Three feet is probably bordering on the natural distance between groups, anyway. Over the last eight months, I think I’ve had to point out the stickers to the people behind me three or four times. You can’t really argue with what you clearly can read on the ground. In each of these cases, it was because the people talking behind me were so annoying that an extra three feet helped muddle their words and I wouldn’t have to listen to their conversation while waiting for Pirates of the Caribbean. But there are times when it at least “feels” like the people behind you are closer to wearing your shoes than you are with your feet firmly planted in them. Take away the stickers and asking someone to move back two feet is a little more awkward. I may just get my own sticker and move it along through the queue with me. I would imagine that would cost an arm and a leg, or approximately lunch at Tiffins, in Goo Gone Remover and I carefully removed and replaced my sticker.
But Disney is sticking to face masks and six feet between parties as I type this on May 6th, even as they’ve seemingly eased up on enforcement of guests walking around drinking open containers, eating snacks in the middle of walkways, and taking maskless selfies around the Park with PhotoPass nowhere in sight. Enforcing the “face masks must stay on” rule at Cinderella Castle became too cumbersome as of a few weeks ago. And with most people, from the completely unintelligent to the top scientists in the world, agree there is little risk in being distanced and maskless outdoors. That’s even more true with vaccinations way up, at least in the United States. But those maskless selfies have “taken off” so to speak. You’ll see them everywhere, even without PhotoPass and smack dab in the middle of a walkway.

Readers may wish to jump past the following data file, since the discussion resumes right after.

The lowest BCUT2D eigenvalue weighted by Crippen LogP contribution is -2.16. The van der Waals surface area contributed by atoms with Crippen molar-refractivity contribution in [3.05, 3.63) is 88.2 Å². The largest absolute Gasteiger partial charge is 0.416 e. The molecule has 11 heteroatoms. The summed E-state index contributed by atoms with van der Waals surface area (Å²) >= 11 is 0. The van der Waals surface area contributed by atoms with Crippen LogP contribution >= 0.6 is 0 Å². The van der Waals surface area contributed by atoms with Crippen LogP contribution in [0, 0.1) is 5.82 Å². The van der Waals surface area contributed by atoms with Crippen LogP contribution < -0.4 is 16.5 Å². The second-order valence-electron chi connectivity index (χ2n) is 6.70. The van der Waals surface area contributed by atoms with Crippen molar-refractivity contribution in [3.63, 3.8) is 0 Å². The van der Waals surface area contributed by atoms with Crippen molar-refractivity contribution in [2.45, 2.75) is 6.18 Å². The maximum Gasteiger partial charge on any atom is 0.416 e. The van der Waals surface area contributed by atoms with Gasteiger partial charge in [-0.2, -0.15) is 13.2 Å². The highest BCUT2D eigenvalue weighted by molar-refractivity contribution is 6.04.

So we may see more of an “unofficial” pullback of some safety measures before Disney officially makes policy changes property-wide. But the 3-feet between parties thing is likely happening much sooner than later.
When Disney was adamant about enforcing its rules, they were generally successful. But guests typically see what other guests are doing, just like they would in most other situations, and assume that behavior is appropriate. There was a time when you’d nearly be tackled for taking a sip of water out in the open. Now you may be lucky if the people behind you aren’t inching closer, masks off, eating popcorn in line.